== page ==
Review: 'Rock of Ages' is a Truly Immersive, Full-Body Experience

If ever there were a rock musical fit to be staged in a music venue with a bar, it’s “Rock of Ages”, the hilarious five-time Tony Award nominated 1980s hair metal parody.

Hope Repertory Theatre’s fantastic production of this sexy, goofy, rockin’ feel-good show transforms the historic Park Theatre in Holland into the Bourbon Room, a seedy club on Los Angeles’ Sunset Strip in 1987, and the audience isn’t just passively watching a musical; we’re a glorious part of it—even waving glow sticks and bracelets as if they were lighters back in the day, swaying to “Every Rose Has its Thorn.”

The show, written by Chris D’Arienzo, features a heavy-rotation of glory-years MTV hits from Journey and Bon Jovi, Pat Benatar and Poison, Whitesnake and Twisted Sister, among others. You don’t have to love the music to surrender to the nostalgia it inspires, and even the most recognizable of the tunes are made new with the storyline and many of the surprising mash ups (arrangements and orchestrations by Ethan Popp). 

“Don’t Stop Believing” and “Waiting for a Girl Like You” and “We Built This City” sure sound terrific live from Music Director Dan Rutzen and his kick-ass five-piece band that plays upstage center all night, largely in character, and far better than any ‘80s cover band you could hope to hear.

“Rock of Ages” opened on Broadway in 2009, ran for more than five years, and was adapted for a 2012 film that was so bad it gets made fun of in the script. The show constantly makes fun of itself while telling the story of Drew, just a city boy born and raised in south Detroit, a bar back at a famous metal club who wants to rock and is waiting for a girl like Sherrie, oh Sherrie, an aspiring actress, just a small-town girl living in a lonely world. They both want to know what love is and, you guessed it, are on their way to finding it in each other, though it’s nearly thwarted by an egomaniacal rocker, some dangerous lap dances and a couple of German developers aiming to take down the very Sunset Strip rock venue, the Bourbon Room, in which the show takes place.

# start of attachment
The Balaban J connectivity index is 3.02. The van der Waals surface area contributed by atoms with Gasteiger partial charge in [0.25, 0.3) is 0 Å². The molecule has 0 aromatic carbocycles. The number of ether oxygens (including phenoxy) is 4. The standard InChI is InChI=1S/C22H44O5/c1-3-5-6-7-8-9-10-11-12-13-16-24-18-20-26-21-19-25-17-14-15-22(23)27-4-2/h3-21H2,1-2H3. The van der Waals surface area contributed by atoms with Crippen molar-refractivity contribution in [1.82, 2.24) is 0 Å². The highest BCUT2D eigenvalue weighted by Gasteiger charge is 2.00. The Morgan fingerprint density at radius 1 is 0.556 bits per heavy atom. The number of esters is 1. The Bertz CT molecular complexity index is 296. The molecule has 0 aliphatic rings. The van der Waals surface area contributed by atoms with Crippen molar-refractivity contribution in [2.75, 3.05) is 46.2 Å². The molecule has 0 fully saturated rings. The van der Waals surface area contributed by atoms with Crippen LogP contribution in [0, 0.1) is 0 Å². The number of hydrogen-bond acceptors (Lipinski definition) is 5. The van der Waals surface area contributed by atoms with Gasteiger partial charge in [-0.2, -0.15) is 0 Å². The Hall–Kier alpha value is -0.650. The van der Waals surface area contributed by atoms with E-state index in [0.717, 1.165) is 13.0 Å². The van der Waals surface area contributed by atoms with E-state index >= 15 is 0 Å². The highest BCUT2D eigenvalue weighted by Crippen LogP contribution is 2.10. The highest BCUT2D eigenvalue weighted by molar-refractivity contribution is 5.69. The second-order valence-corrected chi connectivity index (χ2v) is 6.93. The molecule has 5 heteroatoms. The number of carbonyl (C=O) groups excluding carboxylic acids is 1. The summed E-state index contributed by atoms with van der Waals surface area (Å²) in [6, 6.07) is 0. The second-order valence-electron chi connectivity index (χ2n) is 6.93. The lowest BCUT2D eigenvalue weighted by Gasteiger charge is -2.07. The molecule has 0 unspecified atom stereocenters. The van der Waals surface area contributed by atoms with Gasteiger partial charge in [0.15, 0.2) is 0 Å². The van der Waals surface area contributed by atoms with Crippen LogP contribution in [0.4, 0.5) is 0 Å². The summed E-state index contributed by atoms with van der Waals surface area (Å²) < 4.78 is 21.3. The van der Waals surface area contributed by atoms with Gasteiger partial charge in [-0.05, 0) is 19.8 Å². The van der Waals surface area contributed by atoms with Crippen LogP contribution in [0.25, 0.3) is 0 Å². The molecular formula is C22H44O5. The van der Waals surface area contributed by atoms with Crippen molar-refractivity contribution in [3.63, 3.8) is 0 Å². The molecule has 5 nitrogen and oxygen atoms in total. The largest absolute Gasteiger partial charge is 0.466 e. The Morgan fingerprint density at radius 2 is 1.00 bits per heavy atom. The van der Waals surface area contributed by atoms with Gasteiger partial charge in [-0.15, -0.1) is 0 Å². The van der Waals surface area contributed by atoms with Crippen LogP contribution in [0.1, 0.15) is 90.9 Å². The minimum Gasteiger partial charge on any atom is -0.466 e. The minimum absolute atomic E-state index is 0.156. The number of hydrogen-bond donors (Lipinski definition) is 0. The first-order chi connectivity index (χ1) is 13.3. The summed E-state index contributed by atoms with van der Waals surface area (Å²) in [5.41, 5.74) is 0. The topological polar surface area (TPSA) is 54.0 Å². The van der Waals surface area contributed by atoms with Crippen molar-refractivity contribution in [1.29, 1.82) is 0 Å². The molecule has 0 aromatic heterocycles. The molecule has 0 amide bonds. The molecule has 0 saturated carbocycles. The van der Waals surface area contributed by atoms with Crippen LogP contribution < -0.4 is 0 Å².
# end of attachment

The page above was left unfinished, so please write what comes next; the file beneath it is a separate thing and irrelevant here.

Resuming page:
A huge part of the success of this production is the way it mockingly evokes the sights (set design by Sarah Pearline, costumes by Alyssa Van Gorder, props by Adrianna Nelson, spirited choreography by Abby Upingco) and sounds (designed by Jacob Myny and engineered by Thomas White) of the 1980s with real affection and a tongue-in-cheek aesthetic utterly in alignment with the silliness unfolding on stage, some of which is made all the funnier because under Alexis Black’s fine direction, these performers play their roles with realness as much as for laughs. 

It’s all hands on deck for this production, Hope’s finest this season, with Artistic Director Marcus Denard Johnson playing stoner burnout club owner Dennis Dupree with a surprising depth; Producing Director Lenny Banovez as sleazy rocker Stacee Jaxx, more a method performance than an over-the-top spoof, to even greater hilarity and effect; Oscar Izenson as the Puck-like narrator Lonny, who pops up here, there, and everywhere in cheap graphic tees with snarky commentary and plot clarifications; Chip DuFord as sinister German developer Hertz with son Franz played delightfully by Corey Barlow; Tiyanna Gentry as a wonderful Justice Charlier, the sexy, soulful, mama bear Madame; Alex Portaro as a naive, sweet Sherrie; and John Zamborsky as a phenomenal Drew—he sounds every bit a real rock star with a piercing, driving voice that matches the character’s yearning; and a huge, wonderful ensemble that meanders all through the theatre and audience in crop tops, mesh, tulle, and all that glitters and sparkles to create a live surround sound experience. 

The performances are universally excellent and combined with thoughtful technical elements in the perfect venue that feels as if it puts us in the actual time and place of the story unfolding, this “Rock of Ages” is truly an immersive, full-body experience. And that is live theatre at its best.

Rock of Ages
Hope Repertory Theatre
July 26-Aug. 8